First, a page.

By Hannah Lester

Auburn CityFest is celebrating its 20th year — and returning to its roots — an arts and crafts festival.

Ann Bergman, coordinator for CityFest, said that the goal is to keep CityFest this year true to what it was created to be.

This means there will be over 50 arts and crafts vendors in Kissel Park on April 24 from 9 a.m. to 4 p.m for the “Loveliest Arts Village On The Plains”.

“To be an Auburn CityFest vendor, you have to have hand-crafted items, no by sale items,” Bergman said. “So, all of our artists, they vary from, oh some beautiful hand-made jewelry. We’ll have more than a few ceramics people there. We’ll have people that have created their own t-shirts … We’ll have people that have paintings. We have people there that have their own books that they’ve published. We will have metal; we also have a man that handcrafts cutting boards. We also have a man there that just handcrafts wooden toys for children.”

One local potter, Amy Kaiser of Bird in Hand Pottery, has been a part of CityFest for 10 years.

“Initially encouraged by a fellow potter to join her at her booth, I’ve been delighted every year with the comments about my work from CityFest attendees, as well as the purchases they make,” she said.
CityFest started as a small city event, just a few vendors. But now, there will be over 50, Bergman said. There will be a lot of food options too — 15 vendors — including Reggie’s Famous Polish Sausage, Butcher Paper Barbecue, Greek food, Mexican food, funnel cakes and more.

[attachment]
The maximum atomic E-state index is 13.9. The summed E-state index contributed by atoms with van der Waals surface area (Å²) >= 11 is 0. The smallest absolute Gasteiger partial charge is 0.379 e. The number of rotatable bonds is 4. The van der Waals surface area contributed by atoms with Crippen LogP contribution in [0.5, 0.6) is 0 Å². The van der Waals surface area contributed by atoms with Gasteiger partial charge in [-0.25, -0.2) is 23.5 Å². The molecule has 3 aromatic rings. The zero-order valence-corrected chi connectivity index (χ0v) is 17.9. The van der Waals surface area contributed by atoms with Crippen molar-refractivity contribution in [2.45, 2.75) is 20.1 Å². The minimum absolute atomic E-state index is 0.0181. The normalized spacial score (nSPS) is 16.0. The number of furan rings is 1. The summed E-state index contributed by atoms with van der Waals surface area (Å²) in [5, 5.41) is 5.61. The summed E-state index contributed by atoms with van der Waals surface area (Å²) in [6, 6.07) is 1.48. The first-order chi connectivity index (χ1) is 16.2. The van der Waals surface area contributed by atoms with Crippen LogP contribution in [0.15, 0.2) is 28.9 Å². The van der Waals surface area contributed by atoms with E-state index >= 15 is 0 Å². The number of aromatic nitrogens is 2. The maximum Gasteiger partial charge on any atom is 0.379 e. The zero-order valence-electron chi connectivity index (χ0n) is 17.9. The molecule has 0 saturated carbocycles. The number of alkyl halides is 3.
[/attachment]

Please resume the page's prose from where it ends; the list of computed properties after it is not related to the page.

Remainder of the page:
Vendors will spaced 6 feet apart, with some spaced 12 feet apart, Bergman said, to ensure social distancing.

“That’s just going to give everybody the room they need to shop and just make sure everyone can distance from each other,” she said.

Last year’s CityFest was canceled because of COVID-19.

“Although scaled down a bit, CityFest will still be a warm and welcoming event with food, art, crafts, family entertainment and music,” Kaiser said. “I’m looking forward to seeing folks come out for a joyful outdoor visit to Kiesel Park to celebrate spring, family fun and community.”

Live music will be presented throughout the day, including the Plainsman Percussion group and the Auburn Community Orchestra, among others.

“I just love it that there’s so many people there, and they normally wouldn’t see a full orchestra perform,” Bergman said.

This is an event for both adults and children. Normally, in a non-COVID year, children would get to make their own crafts. However, to ensure safety, children will instead be given craft kits inside the children’s art fest tent, Bergman said.

“The Kreher Preserve will be there, they always bring some lovely little critters,” she said. “… like snakes and lizards.”

The SouthEastern Raptor Center will also bring birds, since scaly animals aren’t everyone’s cup of tea. But most people love dogs, and the headliner for the event is the Alabama Air Dogs.

The event runs all day from 9 a.m. to 4 p.m., so don’t worry about missing out.

“The number of people who come to CityFest is always impressive,” Kaiser said. “The event has the feel of an enormous family gathering or homecoming with a vibrant, festive, relaxed atmosphere.

In past years CityFest has included nonprofits, inflatables for children, pony rides and a rock climbing wall.

“We really are going old school, we’re going back to just a lovely arts and crafts festival,” Bergman said. “Just like CityFest started, as just an arts and crafts festival in one of our parks.”